CY Leung rejects calls to meet student hunger strikers
Chief executive insists students must first agree to play by Beijing's rules
Chief Executive Leung Chun-ying gave a lukewarm response to calls from pro-establishment lawmakers to speak to five teenage Scholarism members who began a hunger strike this week to press for real universal suffrage.
Leung spoke as signs of health deterioration set in among the first three students to start the hunger strike on Monday night - yesterday the trio were being pushed around in wheelchairs.
Twice in his response to the government allies' calls, Leung said he was "very willing" to have such negotiations - only to qualify those words with a caveat that the striking students needed to play by Beijing's rules.
"Public nomination - which I understand is Scholarism's proposal - does not present a prerequisite for dialogue," he said during a visit to Huizhou , Guangdong.
He said the five fasting teenagers should accept the authority of a nominating committee that the government said had exclusive power to vet candidates for the 2017 chief executive election under the Basic Law.
All but four of the city's 27 pan-democratic lawmakers also wrote to Leung urging him to meet the hunger strikers, on top of similar calls from their pro-establishment counterparts.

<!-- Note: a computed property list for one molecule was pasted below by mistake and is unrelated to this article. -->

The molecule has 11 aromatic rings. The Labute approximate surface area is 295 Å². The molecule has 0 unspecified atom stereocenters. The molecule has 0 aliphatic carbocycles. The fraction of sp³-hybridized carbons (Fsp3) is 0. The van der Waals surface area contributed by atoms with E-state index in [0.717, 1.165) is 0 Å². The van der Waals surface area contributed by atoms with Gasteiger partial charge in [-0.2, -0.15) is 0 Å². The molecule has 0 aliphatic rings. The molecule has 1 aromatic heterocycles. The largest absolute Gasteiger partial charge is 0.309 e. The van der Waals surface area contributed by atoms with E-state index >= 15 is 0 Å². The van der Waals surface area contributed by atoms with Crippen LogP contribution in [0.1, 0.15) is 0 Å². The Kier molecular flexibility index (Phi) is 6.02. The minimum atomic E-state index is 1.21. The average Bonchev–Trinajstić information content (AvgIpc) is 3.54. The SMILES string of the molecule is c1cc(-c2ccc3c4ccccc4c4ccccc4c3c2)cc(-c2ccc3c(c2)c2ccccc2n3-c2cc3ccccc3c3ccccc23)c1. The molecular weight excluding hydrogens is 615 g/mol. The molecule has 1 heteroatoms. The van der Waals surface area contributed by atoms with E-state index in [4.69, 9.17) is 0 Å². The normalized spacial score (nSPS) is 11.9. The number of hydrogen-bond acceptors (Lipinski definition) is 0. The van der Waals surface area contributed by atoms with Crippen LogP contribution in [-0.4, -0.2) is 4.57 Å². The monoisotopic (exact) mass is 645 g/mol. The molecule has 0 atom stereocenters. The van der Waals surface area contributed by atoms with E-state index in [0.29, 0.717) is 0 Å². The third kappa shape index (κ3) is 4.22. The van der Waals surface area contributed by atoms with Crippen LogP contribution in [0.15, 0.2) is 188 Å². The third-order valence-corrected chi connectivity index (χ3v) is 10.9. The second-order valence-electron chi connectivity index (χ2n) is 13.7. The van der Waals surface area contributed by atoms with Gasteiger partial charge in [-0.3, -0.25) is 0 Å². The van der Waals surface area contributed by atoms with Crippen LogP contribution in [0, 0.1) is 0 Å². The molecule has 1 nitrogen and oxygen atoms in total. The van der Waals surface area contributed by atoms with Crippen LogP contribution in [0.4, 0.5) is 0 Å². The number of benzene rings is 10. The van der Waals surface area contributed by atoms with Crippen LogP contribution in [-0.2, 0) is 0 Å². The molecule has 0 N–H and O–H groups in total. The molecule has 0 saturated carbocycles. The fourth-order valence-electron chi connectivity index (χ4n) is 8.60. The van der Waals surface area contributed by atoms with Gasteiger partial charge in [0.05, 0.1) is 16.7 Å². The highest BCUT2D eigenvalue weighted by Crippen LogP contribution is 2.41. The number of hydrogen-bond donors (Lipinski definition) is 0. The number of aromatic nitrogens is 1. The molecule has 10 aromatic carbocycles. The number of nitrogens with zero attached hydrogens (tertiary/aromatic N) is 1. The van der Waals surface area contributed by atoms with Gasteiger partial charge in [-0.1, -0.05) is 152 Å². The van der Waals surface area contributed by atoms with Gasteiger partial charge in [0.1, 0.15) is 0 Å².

In the morning, Liberal Party legislators James Tien Pei-chun and Felix Chung Kwok-pan visited the hunger strikers at their tents in Admiralty and offered to set up a meeting with Leung.
Tien, whose Chinese People's Political Consultative Conference membership was revoked after he suggested Leung consider resigning in the wake of the Occupy Central protests, said he would raise the matter when the chief executive met his party next week. Tien and Chung visited the students with independent lawmaker Paul Tse Wai-chun, the solicitor representing a bus company that secured a court injunction to clear the Admiralty site.
Scholarism convenor Joshua Wong Chi-fung, one of the three who had gone without food since 10pm on Monday, spoke noticeably less yesterday, and with a soft voice.
"A dialogue does not violate the Basic Law … I don't understand why Leung Chun-ying wants to shun us," he said.
Another hunger striker, Eddie Ng Man-hin, thanked the efforts of pro-establishment lawmaker Dr Priscilla Leung Mei-fun, who texted Leung, but they would not accept the chief executive's idea of a closed-door meeting.
Meanwhile, Wong's mother defended her son in an open letter. "You can disagree with them, but you should educate and communicate with them instead of ignoring them. Otherwise, this generation will become ... more alienated from the government."